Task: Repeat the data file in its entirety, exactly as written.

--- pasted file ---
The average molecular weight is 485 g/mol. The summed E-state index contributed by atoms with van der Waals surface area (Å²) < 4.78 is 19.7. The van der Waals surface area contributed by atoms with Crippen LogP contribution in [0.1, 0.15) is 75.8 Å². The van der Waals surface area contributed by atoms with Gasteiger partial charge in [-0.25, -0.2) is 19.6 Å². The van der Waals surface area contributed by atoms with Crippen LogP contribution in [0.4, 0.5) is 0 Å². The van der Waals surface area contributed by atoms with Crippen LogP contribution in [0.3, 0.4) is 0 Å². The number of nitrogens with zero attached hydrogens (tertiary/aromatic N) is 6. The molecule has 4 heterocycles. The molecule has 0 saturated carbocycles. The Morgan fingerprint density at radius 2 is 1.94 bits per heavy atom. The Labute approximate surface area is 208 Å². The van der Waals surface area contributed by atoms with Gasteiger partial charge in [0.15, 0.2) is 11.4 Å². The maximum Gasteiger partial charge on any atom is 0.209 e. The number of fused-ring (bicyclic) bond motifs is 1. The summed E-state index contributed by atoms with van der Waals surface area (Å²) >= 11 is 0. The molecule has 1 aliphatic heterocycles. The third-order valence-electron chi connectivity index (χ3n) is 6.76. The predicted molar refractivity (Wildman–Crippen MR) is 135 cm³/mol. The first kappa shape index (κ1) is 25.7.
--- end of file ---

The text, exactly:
The average molecular weight is 485 g/mol. The summed E-state index contributed by atoms with van der Waals surface area (Å²) < 4.78 is 19.7. The van der Waals surface area contributed by atoms with Crippen LogP contribution in [0.1, 0.15) is 75.8 Å². The van der Waals surface area contributed by atoms with Gasteiger partial charge in [-0.25, -0.2) is 19.6 Å². The van der Waals surface area contributed by atoms with Crippen LogP contribution in [0.4, 0.5) is 0 Å². The van der Waals surface area contributed by atoms with Crippen LogP contribution in [0.3, 0.4) is 0 Å². The number of nitrogens with zero attached hydrogens (tertiary/aromatic N) is 6. The molecule has 4 heterocycles. The molecule has 0 saturated carbocycles. The Morgan fingerprint density at radius 2 is 1.94 bits per heavy atom. The Labute approximate surface area is 208 Å². The van der Waals surface area contributed by atoms with Gasteiger partial charge in [0.15, 0.2) is 11.4 Å². The maximum Gasteiger partial charge on any atom is 0.209 e. The number of fused-ring (bicyclic) bond motifs is 1. The summed E-state index contributed by atoms with van der Waals surface area (Å²) >= 11 is 0. The molecule has 1 aliphatic heterocycles. The third-order valence-electron chi connectivity index (χ3n) is 6.76. The predicted molar refractivity (Wildman–Crippen MR) is 135 cm³/mol. The first kappa shape index (κ1) is 25.7.